As a teenager, my favorite camping spot was a high, remote little valley that we called "Southfork." Just how it received that name is a mystery -- its stream wasn't a south fork of anything -- but the few people who knew the place all knew it by that name, and we all agreed that it was a special place. Nowhere else in the area was one likely to see Elk. I spotted my first wild Mountain Lion there, and for some reason the place harbored an unusually large population of Poorwills (Phalaenoptilus nuttalli) . As kids, we attributed the area's biological richness to its remoteness, and we were probably correct to a degree. It took two days to ride a horse to Southfork, so visits from humans were rare, in fact, my last visit occurred some 30 years ago.
Last week that all changed. On backpacking trip, I spent a night up at Southfork, and it was refreshing to see how little it's changed. I saw no Elk, just a couple of Moose (for European readers, that's Cervus canadensis and Alces alces, respectively). I've done some public whining lately about the apparent decline of Poorwills in northern Utah, and I was extremely pleased to see that they're just as common at Southfork as ever. I saw several, and must have heard about a dozen during the night. Best of all, I watched an adult hen catching little unidentified tenebrionid beetles on a talus field for about half an hour. For the most part, advancing on her prey was done on foot. For beetles over half a meter away, she used her wings to assist her tiny legs, but it was only for beetles over two meters away that she actually flew.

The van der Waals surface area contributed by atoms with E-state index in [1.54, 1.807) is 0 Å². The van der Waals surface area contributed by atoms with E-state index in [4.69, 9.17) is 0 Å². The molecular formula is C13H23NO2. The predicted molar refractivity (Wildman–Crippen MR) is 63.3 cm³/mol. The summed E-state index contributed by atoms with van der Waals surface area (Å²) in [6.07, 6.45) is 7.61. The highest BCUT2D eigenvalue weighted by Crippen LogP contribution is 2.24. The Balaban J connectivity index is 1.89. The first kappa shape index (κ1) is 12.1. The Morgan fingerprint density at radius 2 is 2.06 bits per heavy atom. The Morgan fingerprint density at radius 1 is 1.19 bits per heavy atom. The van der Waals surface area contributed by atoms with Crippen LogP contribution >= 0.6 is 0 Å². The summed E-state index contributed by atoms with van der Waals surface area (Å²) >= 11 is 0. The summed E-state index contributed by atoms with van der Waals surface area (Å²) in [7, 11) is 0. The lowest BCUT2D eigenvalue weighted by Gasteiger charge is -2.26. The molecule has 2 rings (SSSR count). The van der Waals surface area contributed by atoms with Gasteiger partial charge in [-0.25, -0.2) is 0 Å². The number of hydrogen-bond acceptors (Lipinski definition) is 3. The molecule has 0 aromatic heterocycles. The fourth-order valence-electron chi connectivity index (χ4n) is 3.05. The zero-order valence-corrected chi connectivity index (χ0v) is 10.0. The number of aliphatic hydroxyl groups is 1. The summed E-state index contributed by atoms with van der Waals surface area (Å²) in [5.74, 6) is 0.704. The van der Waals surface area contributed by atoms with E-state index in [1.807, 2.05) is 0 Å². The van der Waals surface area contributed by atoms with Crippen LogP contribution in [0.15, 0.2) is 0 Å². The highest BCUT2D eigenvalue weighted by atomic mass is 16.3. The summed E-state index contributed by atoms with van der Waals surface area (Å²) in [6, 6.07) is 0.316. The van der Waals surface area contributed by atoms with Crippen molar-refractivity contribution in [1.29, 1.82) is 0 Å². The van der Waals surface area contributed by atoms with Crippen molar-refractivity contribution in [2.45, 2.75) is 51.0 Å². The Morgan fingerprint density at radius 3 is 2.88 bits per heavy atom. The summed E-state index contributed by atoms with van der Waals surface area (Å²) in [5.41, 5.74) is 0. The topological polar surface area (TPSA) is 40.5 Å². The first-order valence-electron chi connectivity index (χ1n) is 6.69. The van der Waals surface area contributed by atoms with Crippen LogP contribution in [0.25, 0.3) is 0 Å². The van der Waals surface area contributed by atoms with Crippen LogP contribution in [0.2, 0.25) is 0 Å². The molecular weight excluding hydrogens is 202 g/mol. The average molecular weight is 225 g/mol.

Poorwills seem to eat far more beetles than do other nightjars, and it's possible that this diet helps them survive torpidity during the winter. Beetles are very high in unsaturated fats, which remain liquid, and metabolically available, at low temperatures.
upper: Poorwill sketches done from memory by CPBvK Aug. 22, 2007
lower: Poorwill photos done from hunger at "Southfork" by CPBvK Aug. 17, 2007